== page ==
Most people with 22q11.2 deletion syndrome are missing about 3 million base pairs (the building blocks of DNA) on one copy of chromosome 22 in each cell. This region contains about 30 genes, but many of these genes have not been well characterized. A small percentage of affected individuals have shorter deletions in the same region. This condition is often described as a contiguous gene deletion syndrome because a deletion in chromosome 22 leads to the loss of many genes.

Researchers have not yet identified all of the genes that contribute to the features of 22q11.2 deletion syndrome. They have determined that the loss of one particular gene on chromosome 22, TBX1, is probably responsible for many of the syndrome's characteristic signs (such as heart defects, a cleft palate, distinctive facial features, and low calcium levels). A loss of this gene does not appear to cause learning disabilities, however. Additional genes in the deleted region are likely to contribute to the signs and symptoms of 22q11.2 deletion syndrome.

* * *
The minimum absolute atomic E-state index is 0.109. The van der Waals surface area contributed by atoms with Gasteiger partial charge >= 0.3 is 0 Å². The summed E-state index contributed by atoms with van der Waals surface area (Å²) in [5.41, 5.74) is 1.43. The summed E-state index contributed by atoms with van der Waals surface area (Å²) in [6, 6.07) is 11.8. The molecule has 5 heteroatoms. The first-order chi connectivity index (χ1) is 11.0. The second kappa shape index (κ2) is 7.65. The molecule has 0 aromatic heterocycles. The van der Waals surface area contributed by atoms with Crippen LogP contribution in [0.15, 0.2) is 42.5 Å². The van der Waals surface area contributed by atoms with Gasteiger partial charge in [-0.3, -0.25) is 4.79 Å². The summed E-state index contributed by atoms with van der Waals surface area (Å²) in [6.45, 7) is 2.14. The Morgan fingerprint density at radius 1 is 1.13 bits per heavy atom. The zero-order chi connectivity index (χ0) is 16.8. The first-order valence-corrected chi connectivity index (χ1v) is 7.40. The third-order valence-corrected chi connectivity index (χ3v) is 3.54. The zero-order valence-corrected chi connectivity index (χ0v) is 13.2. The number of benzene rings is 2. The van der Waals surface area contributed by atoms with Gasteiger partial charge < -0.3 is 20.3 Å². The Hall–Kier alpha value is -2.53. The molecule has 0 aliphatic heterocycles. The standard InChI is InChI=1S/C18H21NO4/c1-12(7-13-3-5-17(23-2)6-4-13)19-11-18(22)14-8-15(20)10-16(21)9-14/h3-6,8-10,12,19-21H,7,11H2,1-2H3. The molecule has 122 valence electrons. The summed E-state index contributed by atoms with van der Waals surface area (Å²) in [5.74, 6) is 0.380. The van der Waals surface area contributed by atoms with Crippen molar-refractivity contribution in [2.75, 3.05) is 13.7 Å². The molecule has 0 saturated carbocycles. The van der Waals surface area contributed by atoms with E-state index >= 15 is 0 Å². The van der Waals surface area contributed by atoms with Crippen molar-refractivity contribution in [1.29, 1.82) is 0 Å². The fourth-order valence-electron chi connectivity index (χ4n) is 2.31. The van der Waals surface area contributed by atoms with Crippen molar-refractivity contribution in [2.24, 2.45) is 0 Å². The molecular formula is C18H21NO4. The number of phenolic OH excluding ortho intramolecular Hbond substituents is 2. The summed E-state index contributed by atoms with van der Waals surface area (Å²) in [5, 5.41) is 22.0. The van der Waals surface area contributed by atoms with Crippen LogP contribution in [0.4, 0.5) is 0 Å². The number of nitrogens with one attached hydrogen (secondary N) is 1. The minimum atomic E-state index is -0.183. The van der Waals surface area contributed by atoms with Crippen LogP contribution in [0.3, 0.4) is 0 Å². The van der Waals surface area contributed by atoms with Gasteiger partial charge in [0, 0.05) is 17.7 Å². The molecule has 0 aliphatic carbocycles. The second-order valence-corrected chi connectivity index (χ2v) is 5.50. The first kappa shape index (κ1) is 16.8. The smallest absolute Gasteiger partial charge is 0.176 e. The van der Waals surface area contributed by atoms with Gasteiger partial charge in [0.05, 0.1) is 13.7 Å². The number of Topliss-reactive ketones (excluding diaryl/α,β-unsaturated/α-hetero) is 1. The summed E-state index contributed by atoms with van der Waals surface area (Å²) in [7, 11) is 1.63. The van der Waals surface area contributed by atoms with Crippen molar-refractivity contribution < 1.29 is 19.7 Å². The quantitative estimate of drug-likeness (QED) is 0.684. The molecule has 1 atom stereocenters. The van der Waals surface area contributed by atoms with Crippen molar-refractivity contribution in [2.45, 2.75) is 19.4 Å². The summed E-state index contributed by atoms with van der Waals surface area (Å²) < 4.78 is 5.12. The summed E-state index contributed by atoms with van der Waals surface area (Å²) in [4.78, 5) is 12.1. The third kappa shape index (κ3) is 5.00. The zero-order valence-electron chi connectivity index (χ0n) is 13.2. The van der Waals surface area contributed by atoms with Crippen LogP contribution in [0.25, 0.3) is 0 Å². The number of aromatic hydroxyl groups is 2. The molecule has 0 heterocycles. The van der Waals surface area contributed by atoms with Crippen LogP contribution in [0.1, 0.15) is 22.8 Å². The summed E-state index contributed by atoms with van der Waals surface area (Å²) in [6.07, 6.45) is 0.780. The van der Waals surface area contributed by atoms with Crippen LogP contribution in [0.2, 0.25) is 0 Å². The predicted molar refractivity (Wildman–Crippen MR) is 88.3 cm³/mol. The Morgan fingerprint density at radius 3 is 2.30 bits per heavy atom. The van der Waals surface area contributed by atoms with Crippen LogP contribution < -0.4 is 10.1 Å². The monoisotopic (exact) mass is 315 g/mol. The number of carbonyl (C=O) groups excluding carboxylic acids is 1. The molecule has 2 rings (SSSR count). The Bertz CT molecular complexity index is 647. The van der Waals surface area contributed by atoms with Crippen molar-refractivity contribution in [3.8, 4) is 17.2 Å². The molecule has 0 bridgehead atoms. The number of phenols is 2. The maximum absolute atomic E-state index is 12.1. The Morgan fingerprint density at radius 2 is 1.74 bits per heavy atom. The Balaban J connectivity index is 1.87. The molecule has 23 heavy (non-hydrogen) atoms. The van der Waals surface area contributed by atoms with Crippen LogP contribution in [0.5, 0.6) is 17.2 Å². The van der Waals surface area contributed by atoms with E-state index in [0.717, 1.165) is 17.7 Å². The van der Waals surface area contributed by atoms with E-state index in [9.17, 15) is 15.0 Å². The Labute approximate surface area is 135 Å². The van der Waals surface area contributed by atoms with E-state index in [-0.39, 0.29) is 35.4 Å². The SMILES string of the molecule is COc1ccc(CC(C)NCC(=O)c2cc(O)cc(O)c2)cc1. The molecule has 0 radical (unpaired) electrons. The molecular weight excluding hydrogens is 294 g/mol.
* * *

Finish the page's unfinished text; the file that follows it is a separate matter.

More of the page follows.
The 22q11.2 deletion syndrome can be inherited in an autosomal dominant manner. Almost all (about 93%) of cases have a de novo (new to the family) deletion of 22q11.2 but about 7% inherit the 22q11.2 deletion from a parent. Children of an individual with deletion 22q11.2 have a 50% chance of inheriting the 22q11.2 deletion. Prenatal testing, such as amniocentesis, is available for pregnancies determined to be at risk. Also pregnancies who have findings of congenital heart disease and/or cleft palate detected by ultrasound examination may be offered prenatal testing. Genetic counseling may be helpful for families who may have DiGeorge syndrome. Because most of the signs of this cluster of defects can also be inherited as autosomal recessive or x-linked traits, only genetic testing of both parents can determine with any certainty the likelihood these anomalies occurring in any subsequent children.


22q11.2 deletion syndrome affects an estimated 1 in 4000 live births [6]. The condition may be more common, however, because some people with the deletion have few signs and symptoms and may not have been diagnosed.

Cognitive and language problems

Cognitive deficits